This obsessive insistence on the rightness of an uninvestigated narrative provides the cover for many horrible crimes to be carried out with impunity, and whatever your specific role will be within the institution, you will find yourself unable to separate yourself from the worst of what goes on. You are probably too smart for that, for you will understand that this institution, the military, though assuredly very large, is also singular in its purpose, and just as every part of the body differs in its role, its structure and function, they are all ultimately working toward the same end goal. So it is with the military: over a million people doing vastly differentiated specific tasks are all working toward the same end.
Let me clarify that the end goal of the military is not human rights abuses; it is rather more complex than that. But we can reasonably say that the character of the military, as a singular entity, is such that human rights abuses are frequently committed, that they are furthermore the predictable result of policies and protocols (indeed predicted prior to operations’ start), and that as evidence of abuses arise, the evidence is suppressed, when it cannot be suppressed it is as a matter of course denied, blame is shifted, feeble justifications offered, or the incident is paid no attention at all. It is reasonable to infer that the safety of civilians is not a high priority (a violation of international law) in spite of the widely understood problem that “collateral damage” fans the flames of anti-U.S. hatred (wouldn’t you be pissed?). It may be that flame-fanning is an important part of the enterprise of war-making: ensuring people remain angry so the wars remain necessary, the stream of customers for military campaigns keeps steady, and the war business can therefore stay in business. It is easy to drift into speculation here, but the peculiar phenomenon does require some explanation, after all. The fact of these ongoing campaigns being illegal and causing inestimable harm apparently bothers our civil and military leadership not in the least, and the rank and file servicemen beneath them, having no choice, follow along, do their part, and so make possible the whole horrible ghoulish enterprise. I said they have no choice; it’s not entirely true. Their only choice is to refuse cooperation and deal with the consequences, which, I will admit, are probably no fun at all.
I don’t mean to make your decisions of what to do with your future difficult: I believe these decisions are by their nature difficult, and providing information that is typically hidden or suppressed but that is undeniably consequential to such decisions ought to relieve some of the difficulty. If you had certainty, I hope I caused you to second guess that certainty. If, looking back, you think you are too far along in the process not to follow through, that the decision is already made, just remind yourself of the illimitable scope of conceivable consequences the future might have in store. The majority of people that join the military probably come out clean and in-one-piece on the other side, as I did. Some don’t, and imagine their thoughts on the notion of what they would do if they could travel back in time to before they joined, to where you presently are, to before the bet was placed and the roulette wheel spun. This is where I am too right now, where all of us are, in fact, in your circle of family and friends, as we are all stakeholders to varying extents (though none so much as you) in what happens. The worst you are is legally obliged (you’re probably not even that), and you definitely are not yet dead, maimed, traumatized, debilitated, or irreversibly broken in any other one of a dozen or so quintessentially veteran ways. Everyone else’s silence on this subject, which until now included my own, amounts to a collective failure of family and community: whatever your decision winds up being, we should have talked more about it, I think (I will excuse from that broad-brush accusation anyone who did talk to you about it).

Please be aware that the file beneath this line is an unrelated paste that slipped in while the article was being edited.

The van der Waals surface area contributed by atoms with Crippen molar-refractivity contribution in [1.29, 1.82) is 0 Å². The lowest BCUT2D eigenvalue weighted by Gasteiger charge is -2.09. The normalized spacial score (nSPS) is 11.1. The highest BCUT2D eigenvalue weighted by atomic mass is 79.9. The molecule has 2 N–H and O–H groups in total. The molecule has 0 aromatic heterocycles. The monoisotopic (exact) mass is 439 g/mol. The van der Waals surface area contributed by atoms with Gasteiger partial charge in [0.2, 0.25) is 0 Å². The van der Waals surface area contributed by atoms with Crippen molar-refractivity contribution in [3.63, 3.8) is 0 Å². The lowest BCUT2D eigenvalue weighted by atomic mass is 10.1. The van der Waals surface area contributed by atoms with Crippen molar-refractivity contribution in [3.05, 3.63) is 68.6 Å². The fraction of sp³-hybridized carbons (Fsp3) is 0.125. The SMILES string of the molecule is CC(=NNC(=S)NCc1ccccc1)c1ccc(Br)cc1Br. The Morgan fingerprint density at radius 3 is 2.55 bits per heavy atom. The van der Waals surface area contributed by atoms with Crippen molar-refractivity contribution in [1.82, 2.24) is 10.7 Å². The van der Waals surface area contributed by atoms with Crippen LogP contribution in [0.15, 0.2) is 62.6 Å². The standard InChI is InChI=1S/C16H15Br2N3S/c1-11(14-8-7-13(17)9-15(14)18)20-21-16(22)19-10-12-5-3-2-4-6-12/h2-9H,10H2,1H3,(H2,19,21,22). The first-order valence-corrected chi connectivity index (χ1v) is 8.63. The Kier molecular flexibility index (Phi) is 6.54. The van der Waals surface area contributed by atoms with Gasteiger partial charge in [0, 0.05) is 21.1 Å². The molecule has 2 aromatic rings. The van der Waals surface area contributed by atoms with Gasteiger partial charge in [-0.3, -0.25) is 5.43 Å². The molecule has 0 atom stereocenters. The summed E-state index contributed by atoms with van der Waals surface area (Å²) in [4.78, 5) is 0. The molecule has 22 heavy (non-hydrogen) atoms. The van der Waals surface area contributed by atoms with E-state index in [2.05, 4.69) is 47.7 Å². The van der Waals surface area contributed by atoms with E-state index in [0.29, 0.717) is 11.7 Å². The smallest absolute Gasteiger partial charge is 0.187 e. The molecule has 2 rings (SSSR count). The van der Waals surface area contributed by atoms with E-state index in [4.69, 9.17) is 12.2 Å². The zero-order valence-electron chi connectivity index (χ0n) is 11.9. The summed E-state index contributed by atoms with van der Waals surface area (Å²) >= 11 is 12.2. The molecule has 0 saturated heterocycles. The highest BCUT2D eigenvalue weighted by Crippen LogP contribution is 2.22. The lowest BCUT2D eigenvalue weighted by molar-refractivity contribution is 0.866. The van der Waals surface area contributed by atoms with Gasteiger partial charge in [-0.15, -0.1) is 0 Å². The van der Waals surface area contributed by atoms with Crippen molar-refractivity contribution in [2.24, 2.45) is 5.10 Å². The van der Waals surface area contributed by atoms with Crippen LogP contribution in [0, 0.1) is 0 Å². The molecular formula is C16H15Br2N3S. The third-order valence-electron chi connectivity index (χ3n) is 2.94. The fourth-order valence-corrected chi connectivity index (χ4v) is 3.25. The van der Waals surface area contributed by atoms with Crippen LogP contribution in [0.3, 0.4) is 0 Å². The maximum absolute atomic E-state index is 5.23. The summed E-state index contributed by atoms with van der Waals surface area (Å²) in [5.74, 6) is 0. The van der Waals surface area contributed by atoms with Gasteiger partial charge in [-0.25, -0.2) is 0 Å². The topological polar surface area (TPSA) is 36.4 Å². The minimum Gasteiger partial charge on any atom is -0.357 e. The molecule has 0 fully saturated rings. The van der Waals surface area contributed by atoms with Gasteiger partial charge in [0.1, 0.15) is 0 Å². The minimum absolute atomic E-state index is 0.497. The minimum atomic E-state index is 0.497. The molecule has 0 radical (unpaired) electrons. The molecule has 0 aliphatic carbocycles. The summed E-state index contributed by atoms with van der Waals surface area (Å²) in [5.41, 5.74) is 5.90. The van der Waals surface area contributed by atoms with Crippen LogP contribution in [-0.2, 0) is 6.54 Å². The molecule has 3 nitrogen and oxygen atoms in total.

There is, finally, the issue of the Marine Corps’ mythologies. I will not say much, as it is the least important of issues to be addressed and besides, I do not remember much of what I was told (I data-dumped most of it). I am sure the corps was made out to be illustrious and I am also sure that all the ugliest aspects of Marine Corps’ history were simply left out. It is tempting to get caught up in mythology. Even the wisest of people are susceptible to it without their realizing. My advice is to keep a sharp and discerning mind and work hard to guard against this form of psycho-emotional manipulation. The stories are offered to convince you to follow the impulsivity of a drugged and seduced heart instead of the shrewd, even-handed judgment of an intelligent mind. I promise you the stories are bullshit; if they are true at all they are only true at most half-way. A quick example, I am sure sooner or later you will be told of the legendary marine Smedley D Butler, recipient of two medals of honor. They probably will not tell you about this: he is also the author of one of the most scathing anti-war manifestos ever published. It is brief, and readable in its entirety here: http://www.lexrex.com/enlightened/articles/warisaracket.htm
I will leave you with just that: a small beginning of an understanding that I have spent a decade gradually assembling out of dozens of books and hundreds of articles that I had to sift through a mountain of ideological garbage to find. I will be happy to share these with you if you are interested, or explain how I came to trust them more than I trust official or mainstream sources (there are, in fact, very good reasons). I will be happy also to correspond with you, answer any questions you have, and provide whatever insights are useful.